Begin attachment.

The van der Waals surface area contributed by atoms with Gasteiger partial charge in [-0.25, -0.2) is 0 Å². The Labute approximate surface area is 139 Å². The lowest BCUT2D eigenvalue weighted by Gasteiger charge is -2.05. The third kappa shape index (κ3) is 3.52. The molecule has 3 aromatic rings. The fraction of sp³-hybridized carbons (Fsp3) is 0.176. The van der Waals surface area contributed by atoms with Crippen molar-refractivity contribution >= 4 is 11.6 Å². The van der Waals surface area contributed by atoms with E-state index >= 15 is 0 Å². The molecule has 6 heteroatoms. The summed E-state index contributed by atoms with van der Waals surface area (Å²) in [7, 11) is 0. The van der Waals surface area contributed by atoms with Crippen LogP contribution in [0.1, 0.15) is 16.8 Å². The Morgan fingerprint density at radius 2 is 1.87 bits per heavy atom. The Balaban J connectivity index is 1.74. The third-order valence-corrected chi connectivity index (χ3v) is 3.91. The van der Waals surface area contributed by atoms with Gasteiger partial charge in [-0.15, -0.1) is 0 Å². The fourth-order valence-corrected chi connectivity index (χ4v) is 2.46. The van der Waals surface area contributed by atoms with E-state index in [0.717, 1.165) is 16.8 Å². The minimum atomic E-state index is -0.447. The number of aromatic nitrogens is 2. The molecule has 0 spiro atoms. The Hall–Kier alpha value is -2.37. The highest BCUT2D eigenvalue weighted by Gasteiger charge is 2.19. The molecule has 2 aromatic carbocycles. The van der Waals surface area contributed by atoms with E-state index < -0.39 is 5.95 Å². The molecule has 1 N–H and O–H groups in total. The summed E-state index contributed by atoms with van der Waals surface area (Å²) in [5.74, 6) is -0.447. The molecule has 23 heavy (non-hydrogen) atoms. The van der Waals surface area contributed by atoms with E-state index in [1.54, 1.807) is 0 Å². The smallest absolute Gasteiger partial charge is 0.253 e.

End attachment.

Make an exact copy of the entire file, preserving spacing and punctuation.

The van der Waals surface area contributed by atoms with Gasteiger partial charge in [-0.25, -0.2) is 0 Å². The Labute approximate surface area is 139 Å². The lowest BCUT2D eigenvalue weighted by Gasteiger charge is -2.05. The third kappa shape index (κ3) is 3.52. The molecule has 3 aromatic rings. The fraction of sp³-hybridized carbons (Fsp3) is 0.176. The van der Waals surface area contributed by atoms with Crippen molar-refractivity contribution >= 4 is 11.6 Å². The van der Waals surface area contributed by atoms with E-state index >= 15 is 0 Å². The molecule has 6 heteroatoms. The summed E-state index contributed by atoms with van der Waals surface area (Å²) in [7, 11) is 0. The van der Waals surface area contributed by atoms with Crippen LogP contribution in [0.1, 0.15) is 16.8 Å². The Morgan fingerprint density at radius 2 is 1.87 bits per heavy atom. The Balaban J connectivity index is 1.74. The third-order valence-corrected chi connectivity index (χ3v) is 3.91. The van der Waals surface area contributed by atoms with Gasteiger partial charge in [-0.15, -0.1) is 0 Å². The fourth-order valence-corrected chi connectivity index (χ4v) is 2.46. The van der Waals surface area contributed by atoms with E-state index in [0.717, 1.165) is 16.8 Å². The minimum atomic E-state index is -0.447. The number of aromatic nitrogens is 2. The molecule has 0 spiro atoms. The Hall–Kier alpha value is -2.37. The highest BCUT2D eigenvalue weighted by Gasteiger charge is 2.19. The molecule has 2 aromatic carbocycles. The van der Waals surface area contributed by atoms with E-state index < -0.39 is 5.95 Å². The molecule has 1 N–H and O–H groups in total. The summed E-state index contributed by atoms with van der Waals surface area (Å²) in [5.74, 6) is -0.447. The molecule has 23 heavy (non-hydrogen) atoms. The van der Waals surface area contributed by atoms with E-state index in [1.54, 1.807) is 0 Å². The smallest absolute Gasteiger partial charge is 0.253 e.